Paul Diesing takes an innovative, sometimes iconoclastic look at social scientists at work in many disciplines.
Fifteen essays examine the cultural diversity of America: urbanites in Pittsburgh and Indianapolis, rural communities in the American West, Hispanics in Wisconsin, Samoans in California, the Amish, and the utopian religious communities of the Shakers and Oneida. The essays address a range of topics and occupations-miners, whalers, farmers, factory workers, physicians and nurses-to consider such questions as why some religious sects remain distinctive, separate, and viable; how groups use of such things as nicknames and family reunions to maintain ties within the community; how immigrant communities organize to sustain traditional cultural activities.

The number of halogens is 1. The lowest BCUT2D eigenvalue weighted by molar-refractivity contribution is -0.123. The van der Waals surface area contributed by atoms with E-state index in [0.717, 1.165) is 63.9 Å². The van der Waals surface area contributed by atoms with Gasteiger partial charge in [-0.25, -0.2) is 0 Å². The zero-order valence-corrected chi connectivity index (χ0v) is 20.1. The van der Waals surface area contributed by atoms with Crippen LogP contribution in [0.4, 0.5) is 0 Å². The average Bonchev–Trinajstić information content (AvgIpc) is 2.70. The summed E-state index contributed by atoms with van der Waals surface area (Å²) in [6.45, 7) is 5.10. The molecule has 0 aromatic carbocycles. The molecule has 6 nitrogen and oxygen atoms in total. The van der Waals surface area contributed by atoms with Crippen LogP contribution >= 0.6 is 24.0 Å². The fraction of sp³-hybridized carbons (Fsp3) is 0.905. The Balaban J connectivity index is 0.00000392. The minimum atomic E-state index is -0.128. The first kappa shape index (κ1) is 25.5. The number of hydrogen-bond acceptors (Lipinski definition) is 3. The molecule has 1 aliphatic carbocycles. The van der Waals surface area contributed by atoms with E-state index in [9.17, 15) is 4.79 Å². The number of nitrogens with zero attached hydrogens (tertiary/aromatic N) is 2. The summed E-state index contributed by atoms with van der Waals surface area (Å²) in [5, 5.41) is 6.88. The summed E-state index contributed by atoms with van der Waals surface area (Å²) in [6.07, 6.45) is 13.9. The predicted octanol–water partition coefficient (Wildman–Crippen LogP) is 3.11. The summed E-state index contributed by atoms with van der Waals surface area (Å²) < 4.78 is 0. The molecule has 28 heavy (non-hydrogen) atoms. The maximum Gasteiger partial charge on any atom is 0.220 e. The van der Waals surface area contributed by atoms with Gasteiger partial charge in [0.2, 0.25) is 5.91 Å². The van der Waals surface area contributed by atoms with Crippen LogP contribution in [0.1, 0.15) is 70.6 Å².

Before movies, radio, and television challenged the hegemony of the printed word, the Saturday Evening Post was the preeminent vehicle of mass culture in the United States. And to the extent that a mass medium can be the expression of a single individual, this magazine, with a peak circulation of almost three million copies a week, was the expression of its editor, George Horace Lorimer. Cohn shows how Lorimer made the Post into a uniquely powerful magazine that both celebrated and helped form the values of the time.